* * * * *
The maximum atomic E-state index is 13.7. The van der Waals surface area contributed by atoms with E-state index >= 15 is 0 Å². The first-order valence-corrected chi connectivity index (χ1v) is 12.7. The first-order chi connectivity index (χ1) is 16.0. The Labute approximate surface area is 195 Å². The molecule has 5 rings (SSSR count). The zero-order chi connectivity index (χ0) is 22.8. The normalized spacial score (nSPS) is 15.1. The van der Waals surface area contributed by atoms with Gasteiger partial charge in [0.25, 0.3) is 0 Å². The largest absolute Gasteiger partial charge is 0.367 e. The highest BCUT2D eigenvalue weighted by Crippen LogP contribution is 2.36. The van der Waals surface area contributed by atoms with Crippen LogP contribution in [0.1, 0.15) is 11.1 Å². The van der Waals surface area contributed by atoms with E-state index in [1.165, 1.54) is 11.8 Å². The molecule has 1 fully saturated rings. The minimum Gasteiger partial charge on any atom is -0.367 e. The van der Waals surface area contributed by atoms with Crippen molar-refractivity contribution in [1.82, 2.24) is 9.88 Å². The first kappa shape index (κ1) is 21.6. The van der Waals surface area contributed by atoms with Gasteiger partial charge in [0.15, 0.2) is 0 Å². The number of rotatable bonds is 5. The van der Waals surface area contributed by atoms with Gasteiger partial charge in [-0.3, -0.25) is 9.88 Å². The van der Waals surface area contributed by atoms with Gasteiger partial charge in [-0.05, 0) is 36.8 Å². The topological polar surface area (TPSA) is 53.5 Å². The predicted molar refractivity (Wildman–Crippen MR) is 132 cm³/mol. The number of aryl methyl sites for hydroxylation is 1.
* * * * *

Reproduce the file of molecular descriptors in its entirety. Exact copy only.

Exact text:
The maximum atomic E-state index is 13.7. The van der Waals surface area contributed by atoms with E-state index >= 15 is 0 Å². The first-order valence-corrected chi connectivity index (χ1v) is 12.7. The first-order chi connectivity index (χ1) is 16.0. The Labute approximate surface area is 195 Å². The molecule has 5 rings (SSSR count). The zero-order chi connectivity index (χ0) is 22.8. The normalized spacial score (nSPS) is 15.1. The van der Waals surface area contributed by atoms with Gasteiger partial charge in [0.25, 0.3) is 0 Å². The largest absolute Gasteiger partial charge is 0.367 e. The highest BCUT2D eigenvalue weighted by Crippen LogP contribution is 2.36. The van der Waals surface area contributed by atoms with Crippen LogP contribution in [0.1, 0.15) is 11.1 Å². The van der Waals surface area contributed by atoms with E-state index in [1.165, 1.54) is 11.8 Å². The molecule has 1 fully saturated rings. The minimum Gasteiger partial charge on any atom is -0.367 e. The van der Waals surface area contributed by atoms with Crippen molar-refractivity contribution in [1.82, 2.24) is 9.88 Å². The first kappa shape index (κ1) is 21.6. The van der Waals surface area contributed by atoms with Gasteiger partial charge in [0.15, 0.2) is 0 Å². The number of rotatable bonds is 5. The van der Waals surface area contributed by atoms with Gasteiger partial charge in [-0.3, -0.25) is 9.88 Å². The van der Waals surface area contributed by atoms with Gasteiger partial charge in [-0.05, 0) is 36.8 Å². The topological polar surface area (TPSA) is 53.5 Å². The predicted molar refractivity (Wildman–Crippen MR) is 132 cm³/mol. The number of aryl methyl sites for hydroxylation is 1.